SailNet Community banner
1 - 1 of 1 Posts

Don Radcliffe
398 Posts
Sorry, but almost all of the posters just don't get it. A shakedown sail is to test the boat and the crew, and you don't sit around thinking about what ifs, you GO SAILING!

Your shakedown program should build up gradually, but as a minimum, it should include:

1. A minumum 30 miles dead to weather in the open ocean with winds 20 knots or more. That will find the leaks far better than a hose, and will give you a chance to sort out seasick meds, reefing systems, motor cooling, tankage/vent leaks, and velocity made good under various sail/motor combinations. It would be best to beat all night long, but then the admiral would probably mutiny....

2. Reaching or running in winds over 30 knot and seas to match, to test the autopilot and sailplan for those conditions.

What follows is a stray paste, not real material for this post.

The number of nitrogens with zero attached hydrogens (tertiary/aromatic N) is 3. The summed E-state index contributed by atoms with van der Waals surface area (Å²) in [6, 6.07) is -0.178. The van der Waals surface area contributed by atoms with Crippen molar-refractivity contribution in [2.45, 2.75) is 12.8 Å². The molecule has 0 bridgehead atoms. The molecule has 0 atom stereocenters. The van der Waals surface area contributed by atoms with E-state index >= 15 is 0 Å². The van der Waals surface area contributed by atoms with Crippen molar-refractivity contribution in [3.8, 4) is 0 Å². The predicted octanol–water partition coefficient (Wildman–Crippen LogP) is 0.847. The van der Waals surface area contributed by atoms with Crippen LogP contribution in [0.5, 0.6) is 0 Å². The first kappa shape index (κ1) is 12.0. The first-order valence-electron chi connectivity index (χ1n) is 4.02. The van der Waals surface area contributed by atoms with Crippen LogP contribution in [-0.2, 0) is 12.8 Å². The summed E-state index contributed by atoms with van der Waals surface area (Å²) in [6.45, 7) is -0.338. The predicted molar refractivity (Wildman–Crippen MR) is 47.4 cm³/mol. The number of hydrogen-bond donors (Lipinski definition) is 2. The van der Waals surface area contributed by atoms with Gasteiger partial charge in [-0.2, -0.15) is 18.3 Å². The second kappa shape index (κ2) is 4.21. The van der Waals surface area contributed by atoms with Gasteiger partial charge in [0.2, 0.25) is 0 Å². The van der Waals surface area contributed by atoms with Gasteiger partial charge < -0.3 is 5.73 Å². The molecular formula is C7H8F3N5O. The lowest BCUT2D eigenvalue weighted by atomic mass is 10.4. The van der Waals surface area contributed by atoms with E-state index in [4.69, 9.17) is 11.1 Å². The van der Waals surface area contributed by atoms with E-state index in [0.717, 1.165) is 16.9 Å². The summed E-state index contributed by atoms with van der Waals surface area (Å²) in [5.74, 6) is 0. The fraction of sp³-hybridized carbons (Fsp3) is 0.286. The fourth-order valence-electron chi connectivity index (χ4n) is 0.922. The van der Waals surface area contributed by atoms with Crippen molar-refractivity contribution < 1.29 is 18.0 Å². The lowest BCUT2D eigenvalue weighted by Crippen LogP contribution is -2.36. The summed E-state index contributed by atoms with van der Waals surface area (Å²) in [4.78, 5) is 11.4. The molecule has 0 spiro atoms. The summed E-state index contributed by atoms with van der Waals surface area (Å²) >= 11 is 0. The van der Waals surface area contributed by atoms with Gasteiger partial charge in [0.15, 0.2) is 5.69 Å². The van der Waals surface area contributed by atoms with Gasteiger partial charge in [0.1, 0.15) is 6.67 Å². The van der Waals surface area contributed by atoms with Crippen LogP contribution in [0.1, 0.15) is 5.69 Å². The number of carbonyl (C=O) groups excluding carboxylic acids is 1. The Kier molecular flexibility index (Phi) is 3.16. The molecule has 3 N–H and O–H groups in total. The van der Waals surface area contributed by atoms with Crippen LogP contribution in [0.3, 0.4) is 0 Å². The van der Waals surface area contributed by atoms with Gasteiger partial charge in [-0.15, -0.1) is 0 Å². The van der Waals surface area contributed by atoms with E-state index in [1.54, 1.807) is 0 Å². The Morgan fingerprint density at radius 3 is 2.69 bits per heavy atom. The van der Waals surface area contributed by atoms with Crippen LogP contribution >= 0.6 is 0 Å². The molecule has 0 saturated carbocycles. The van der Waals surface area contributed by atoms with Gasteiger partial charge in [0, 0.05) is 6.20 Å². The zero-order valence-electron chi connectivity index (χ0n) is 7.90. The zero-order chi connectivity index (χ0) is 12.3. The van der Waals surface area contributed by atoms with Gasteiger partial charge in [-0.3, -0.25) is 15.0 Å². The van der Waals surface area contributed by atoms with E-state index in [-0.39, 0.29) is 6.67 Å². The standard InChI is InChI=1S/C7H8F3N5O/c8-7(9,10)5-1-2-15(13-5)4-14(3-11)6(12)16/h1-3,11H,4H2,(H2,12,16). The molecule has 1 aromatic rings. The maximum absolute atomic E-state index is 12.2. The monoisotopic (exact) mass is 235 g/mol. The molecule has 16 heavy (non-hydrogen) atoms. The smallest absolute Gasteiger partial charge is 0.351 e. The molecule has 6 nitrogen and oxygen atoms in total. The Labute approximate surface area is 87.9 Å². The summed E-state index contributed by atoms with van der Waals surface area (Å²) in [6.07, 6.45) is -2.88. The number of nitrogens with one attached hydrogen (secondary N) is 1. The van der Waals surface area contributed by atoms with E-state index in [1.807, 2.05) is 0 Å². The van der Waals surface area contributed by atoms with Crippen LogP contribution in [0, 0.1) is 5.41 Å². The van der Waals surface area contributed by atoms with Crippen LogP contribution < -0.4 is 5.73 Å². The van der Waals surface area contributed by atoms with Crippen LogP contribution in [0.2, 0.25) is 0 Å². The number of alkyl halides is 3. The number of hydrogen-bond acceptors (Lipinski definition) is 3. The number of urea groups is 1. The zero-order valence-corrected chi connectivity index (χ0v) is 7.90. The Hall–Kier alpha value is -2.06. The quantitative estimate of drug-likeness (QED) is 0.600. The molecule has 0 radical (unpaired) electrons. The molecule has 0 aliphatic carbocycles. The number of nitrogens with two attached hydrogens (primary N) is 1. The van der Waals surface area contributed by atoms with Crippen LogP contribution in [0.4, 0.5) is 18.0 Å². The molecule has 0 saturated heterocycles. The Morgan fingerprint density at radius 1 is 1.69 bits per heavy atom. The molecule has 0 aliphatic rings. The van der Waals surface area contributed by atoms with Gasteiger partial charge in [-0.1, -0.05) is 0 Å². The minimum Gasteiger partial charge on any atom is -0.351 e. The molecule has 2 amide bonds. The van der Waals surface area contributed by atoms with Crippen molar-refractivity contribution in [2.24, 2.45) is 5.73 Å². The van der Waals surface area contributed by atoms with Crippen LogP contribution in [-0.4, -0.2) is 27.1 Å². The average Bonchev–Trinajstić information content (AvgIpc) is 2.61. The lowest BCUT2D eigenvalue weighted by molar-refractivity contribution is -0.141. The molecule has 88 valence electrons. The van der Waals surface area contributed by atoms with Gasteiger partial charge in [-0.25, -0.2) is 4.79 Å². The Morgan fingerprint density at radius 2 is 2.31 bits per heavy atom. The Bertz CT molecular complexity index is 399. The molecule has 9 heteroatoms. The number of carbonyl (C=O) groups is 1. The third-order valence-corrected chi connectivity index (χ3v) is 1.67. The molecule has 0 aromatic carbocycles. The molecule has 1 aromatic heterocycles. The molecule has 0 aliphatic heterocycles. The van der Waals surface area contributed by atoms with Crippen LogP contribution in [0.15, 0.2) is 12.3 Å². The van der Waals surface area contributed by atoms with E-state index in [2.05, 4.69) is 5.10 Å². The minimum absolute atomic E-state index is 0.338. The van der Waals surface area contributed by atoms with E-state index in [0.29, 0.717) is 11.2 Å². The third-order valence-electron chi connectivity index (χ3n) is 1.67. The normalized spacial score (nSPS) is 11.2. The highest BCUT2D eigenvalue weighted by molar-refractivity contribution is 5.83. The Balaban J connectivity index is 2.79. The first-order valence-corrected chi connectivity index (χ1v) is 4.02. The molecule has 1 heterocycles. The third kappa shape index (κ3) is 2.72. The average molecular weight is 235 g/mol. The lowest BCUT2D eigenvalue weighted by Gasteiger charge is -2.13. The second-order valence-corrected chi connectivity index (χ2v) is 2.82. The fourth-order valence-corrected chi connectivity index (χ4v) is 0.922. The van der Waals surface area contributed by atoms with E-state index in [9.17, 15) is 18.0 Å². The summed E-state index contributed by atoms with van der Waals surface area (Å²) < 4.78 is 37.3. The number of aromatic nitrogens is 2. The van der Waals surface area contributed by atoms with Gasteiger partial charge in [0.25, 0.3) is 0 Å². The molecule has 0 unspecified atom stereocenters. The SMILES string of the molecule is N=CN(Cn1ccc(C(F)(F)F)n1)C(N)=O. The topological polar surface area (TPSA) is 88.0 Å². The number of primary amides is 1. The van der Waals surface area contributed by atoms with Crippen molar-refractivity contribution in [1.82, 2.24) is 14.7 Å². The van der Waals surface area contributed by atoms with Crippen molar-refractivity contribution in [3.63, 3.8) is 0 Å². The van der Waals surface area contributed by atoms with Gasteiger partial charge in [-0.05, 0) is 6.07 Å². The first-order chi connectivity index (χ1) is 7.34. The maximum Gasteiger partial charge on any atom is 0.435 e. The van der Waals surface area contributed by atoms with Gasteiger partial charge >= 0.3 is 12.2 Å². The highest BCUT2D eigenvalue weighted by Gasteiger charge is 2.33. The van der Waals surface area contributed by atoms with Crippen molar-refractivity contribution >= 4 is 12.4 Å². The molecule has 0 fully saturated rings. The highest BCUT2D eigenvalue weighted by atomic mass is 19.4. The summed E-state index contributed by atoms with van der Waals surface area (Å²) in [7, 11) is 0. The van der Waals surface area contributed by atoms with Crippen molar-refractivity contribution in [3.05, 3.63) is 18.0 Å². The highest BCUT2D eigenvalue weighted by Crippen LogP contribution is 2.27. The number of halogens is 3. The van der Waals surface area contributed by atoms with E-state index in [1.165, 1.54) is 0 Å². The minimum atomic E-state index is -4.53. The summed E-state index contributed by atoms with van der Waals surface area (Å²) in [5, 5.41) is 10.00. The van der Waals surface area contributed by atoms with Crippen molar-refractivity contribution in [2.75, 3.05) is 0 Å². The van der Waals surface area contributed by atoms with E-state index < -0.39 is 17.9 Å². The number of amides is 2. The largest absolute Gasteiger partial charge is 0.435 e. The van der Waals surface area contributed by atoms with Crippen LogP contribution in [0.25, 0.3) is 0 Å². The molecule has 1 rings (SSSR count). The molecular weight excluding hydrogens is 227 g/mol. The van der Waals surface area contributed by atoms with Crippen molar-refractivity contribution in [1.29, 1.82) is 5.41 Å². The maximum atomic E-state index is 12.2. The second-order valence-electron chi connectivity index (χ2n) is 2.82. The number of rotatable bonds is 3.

3. Anchoring out for at least 5 nights, to test anchoring systems/technique, electrical draw, refrigeration/cooking, heaters or cooling fans, bunks, etc.

4. A minimum passage of 2 full nights, which will let you check out the electrical system, night lighting, navigation, weather forecasting, communications, crew fatigue, AIS/radar/visual traffic avoidance, and a whole host of other critical factors.

It may be hard to meet the first two tests in your area, but if you can the boat is ready for over 98% of the conditions you will experience while cruising. The last test is the most important, and it is critical that you do that shakedown with the crew that you will be with. That is the time to find out how personalities (including yours) can cope with with stress, fatigue and the inevitable breakdown of all those new fancy systems you installed. It is also really important to try to fix things yourself as there won't be any shiprights/riggers/mechanics/electronic techs out there where you are. Spend your time on the shakedowns reading the manuals and operating all the systems AT SEA.
1 - 1 of 1 Posts